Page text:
Allow me to indulge in a little context before I launch into this post. My Fiancé is a dour sort of gentleman. Serious, and regularly called ‘an old man in a young man’s body’. He does serious jobs and works very hard at them.
So to hear him giggling like a little girl is not a common occurrence. But if there’s one thing that can set him off, it’s animals behaving in humorous, human ways.
Things like this:
Recently, he posted this to his Facebook, after a five minute cackle session.
I came to see what he was laughing at, and have to admit – it’s pretty funny. But that made me think about why. Why do we know this bird is grumpy? What is it about this picture of something that isn’t human that we can instinctively read to create that humour?
There are four main things, I think, that make the bird look grumpy:
- The downward turn of his mouth
- The pointed stare – looking straight at you
- The angle of his head – he’s leaned round something to look straight at you
- There’s a suggestion of furrowed brows
Admittedly, the bird probably isn’t grumpy. It’s a well timed photo of the bird’s ‘resting bitch face’, but our brains are designed to interpret meaning. And the meaning we interpret from these signals is that the bird is miffed you’ve taken that last pig-in-blanket.
So how does this help with your writing?
Well, those four things listed above are good indicators of bad mood, of someone being cheesed off with someone else. Rather than saying ‘Dave was angry that Matt took the last pig-in-blanket’, you could use those four indicators to show that emotion.
Humans are often subtle about their emotions. We use micro-expressions – tiny suggestions of our true feelings that are easy to miss. But for us to interpret the emotions in an animal, the body language has to be very obvious.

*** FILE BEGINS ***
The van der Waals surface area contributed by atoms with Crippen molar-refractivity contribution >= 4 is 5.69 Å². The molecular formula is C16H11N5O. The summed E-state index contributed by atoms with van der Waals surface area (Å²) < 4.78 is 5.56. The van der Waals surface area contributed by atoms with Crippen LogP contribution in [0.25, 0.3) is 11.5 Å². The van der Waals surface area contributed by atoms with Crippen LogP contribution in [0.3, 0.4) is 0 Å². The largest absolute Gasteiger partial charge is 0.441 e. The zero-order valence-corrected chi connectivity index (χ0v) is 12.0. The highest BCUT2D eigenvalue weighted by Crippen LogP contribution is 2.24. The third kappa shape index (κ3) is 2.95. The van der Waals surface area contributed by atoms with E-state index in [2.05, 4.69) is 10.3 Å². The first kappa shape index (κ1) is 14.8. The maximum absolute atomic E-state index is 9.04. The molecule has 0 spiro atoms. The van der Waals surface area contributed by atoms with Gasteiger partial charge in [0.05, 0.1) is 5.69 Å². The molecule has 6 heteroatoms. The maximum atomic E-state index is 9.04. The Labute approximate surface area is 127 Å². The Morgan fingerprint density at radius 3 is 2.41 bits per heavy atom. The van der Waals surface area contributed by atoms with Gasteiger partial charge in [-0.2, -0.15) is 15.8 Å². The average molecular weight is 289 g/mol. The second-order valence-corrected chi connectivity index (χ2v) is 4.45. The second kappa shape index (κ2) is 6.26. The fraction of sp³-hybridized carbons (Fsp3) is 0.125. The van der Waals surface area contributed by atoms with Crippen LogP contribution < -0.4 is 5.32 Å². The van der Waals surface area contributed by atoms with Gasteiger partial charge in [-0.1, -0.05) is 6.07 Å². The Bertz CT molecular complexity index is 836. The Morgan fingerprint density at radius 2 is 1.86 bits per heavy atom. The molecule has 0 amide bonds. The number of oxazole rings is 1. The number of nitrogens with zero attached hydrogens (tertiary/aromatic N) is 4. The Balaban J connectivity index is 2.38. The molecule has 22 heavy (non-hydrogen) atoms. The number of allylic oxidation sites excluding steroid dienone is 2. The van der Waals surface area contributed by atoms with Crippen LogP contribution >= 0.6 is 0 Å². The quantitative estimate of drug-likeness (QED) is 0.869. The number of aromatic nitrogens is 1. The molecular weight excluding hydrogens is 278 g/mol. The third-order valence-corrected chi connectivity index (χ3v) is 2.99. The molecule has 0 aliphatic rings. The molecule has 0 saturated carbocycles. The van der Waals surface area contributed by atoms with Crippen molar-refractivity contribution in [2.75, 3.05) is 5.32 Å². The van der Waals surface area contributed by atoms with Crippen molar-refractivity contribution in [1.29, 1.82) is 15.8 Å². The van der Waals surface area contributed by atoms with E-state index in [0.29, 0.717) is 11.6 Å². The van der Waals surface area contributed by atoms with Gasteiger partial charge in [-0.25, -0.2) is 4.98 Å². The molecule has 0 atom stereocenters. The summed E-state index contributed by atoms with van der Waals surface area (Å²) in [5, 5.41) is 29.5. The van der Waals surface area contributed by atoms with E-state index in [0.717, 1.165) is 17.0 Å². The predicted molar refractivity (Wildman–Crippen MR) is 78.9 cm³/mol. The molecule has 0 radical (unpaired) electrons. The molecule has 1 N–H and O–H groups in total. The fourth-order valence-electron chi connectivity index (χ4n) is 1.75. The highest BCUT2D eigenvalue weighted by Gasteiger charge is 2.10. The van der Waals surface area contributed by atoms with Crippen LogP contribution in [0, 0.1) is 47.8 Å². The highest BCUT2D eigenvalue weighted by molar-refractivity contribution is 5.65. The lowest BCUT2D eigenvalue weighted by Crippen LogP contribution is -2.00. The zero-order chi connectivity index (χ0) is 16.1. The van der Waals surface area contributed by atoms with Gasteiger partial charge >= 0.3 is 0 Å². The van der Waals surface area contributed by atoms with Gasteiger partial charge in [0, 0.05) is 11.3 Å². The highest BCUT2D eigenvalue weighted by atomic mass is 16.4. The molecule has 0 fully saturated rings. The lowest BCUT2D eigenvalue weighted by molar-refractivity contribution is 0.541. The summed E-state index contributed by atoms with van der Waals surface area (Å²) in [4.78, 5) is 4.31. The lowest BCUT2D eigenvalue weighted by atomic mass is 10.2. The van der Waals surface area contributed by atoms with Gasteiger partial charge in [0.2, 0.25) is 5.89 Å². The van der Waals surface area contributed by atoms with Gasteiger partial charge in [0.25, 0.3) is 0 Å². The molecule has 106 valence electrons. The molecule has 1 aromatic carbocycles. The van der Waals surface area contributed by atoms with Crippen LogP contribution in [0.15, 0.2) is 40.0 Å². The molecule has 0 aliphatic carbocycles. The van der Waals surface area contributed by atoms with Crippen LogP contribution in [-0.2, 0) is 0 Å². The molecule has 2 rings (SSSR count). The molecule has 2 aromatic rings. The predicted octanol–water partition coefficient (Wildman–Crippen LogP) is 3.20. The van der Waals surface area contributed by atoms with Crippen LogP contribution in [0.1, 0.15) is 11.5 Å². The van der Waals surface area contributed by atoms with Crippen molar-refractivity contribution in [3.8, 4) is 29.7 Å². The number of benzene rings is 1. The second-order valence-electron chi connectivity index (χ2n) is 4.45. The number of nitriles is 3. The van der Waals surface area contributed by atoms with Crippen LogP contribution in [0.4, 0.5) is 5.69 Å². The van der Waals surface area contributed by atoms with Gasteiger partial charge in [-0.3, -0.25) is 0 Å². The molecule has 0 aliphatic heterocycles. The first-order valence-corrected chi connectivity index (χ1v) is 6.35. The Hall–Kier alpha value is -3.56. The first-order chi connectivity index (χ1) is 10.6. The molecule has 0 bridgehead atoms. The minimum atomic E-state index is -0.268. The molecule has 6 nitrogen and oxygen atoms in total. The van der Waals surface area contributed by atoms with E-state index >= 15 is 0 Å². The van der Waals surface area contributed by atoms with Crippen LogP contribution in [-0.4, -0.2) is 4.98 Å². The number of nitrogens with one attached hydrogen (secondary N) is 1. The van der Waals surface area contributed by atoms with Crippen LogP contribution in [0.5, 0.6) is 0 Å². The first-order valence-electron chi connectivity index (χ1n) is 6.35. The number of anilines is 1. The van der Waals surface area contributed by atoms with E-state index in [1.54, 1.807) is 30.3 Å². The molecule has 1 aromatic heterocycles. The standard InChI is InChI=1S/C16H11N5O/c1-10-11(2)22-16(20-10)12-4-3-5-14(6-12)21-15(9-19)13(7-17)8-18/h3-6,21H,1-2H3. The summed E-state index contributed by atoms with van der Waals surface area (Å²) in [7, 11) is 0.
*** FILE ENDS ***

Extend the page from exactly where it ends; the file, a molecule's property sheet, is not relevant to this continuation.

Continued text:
Take this image from the Comedy Wildlife Photography Awards (highly recommend you have a look at the winners list – they are brilliant!)
When you look at the image, you interpret it as the seal having a good old belly laugh about something. Now, I don’t know a lot about seals. Perhaps they do have a very good sense of humour, but it’s much more likely this is just a well timed photograph. And again we can use it to identify the body language signifiers for experiencing great amusement at something.
- His open mouth, lips turned up, as if caught laughing
- The way he’s holding his belly
- His head is tipped back
- His eyes are closed
We understand these things automatically – trained from birth to decode the behaviour of others and to send our own signals out to others. But when something is so automatic, it can be hard to be conscious of doing it.
So if you find moving from ‘telling’ emotions to ‘showing’ them difficult, take a look at some expressive animals. Read their body language and feed those ideas back into your writing.
And if you need a bit of extra help…
One of the biggest problem areas for writers is conveying a character’s emotions to the reader in a unique, compelling way. This book comes to the rescue by highlighting 75 emotions and listing the possible body language cues, thoughts, and visceral responses for each.
Using its easy-to-navigate list format, readers can draw inspiration from character cues that range in intensity to match any emotional moment. The Emotion Thesaurus also tackles common emotion-related writing problems and provides methods to overcome them.
This writing tool encourages authors to show, not tell emotion and is a creative brainstorming resource for any fiction project.
I love this book – it’s a comprehensive, easy to use guide to showing character emotions by the team behind Writers Helping Writers. There’s no woolly advice here, just straight information about body language and the psychological development and impact of emotions experienced intensely or over time. A definite must have if you’ve been hearing ‘show don’t tell’ in your feedback.
(Note: I recommend this book because I bought myself a copy and love it. This is not part of a promotion or review, I just really believe in it’s value as a tool for writers!)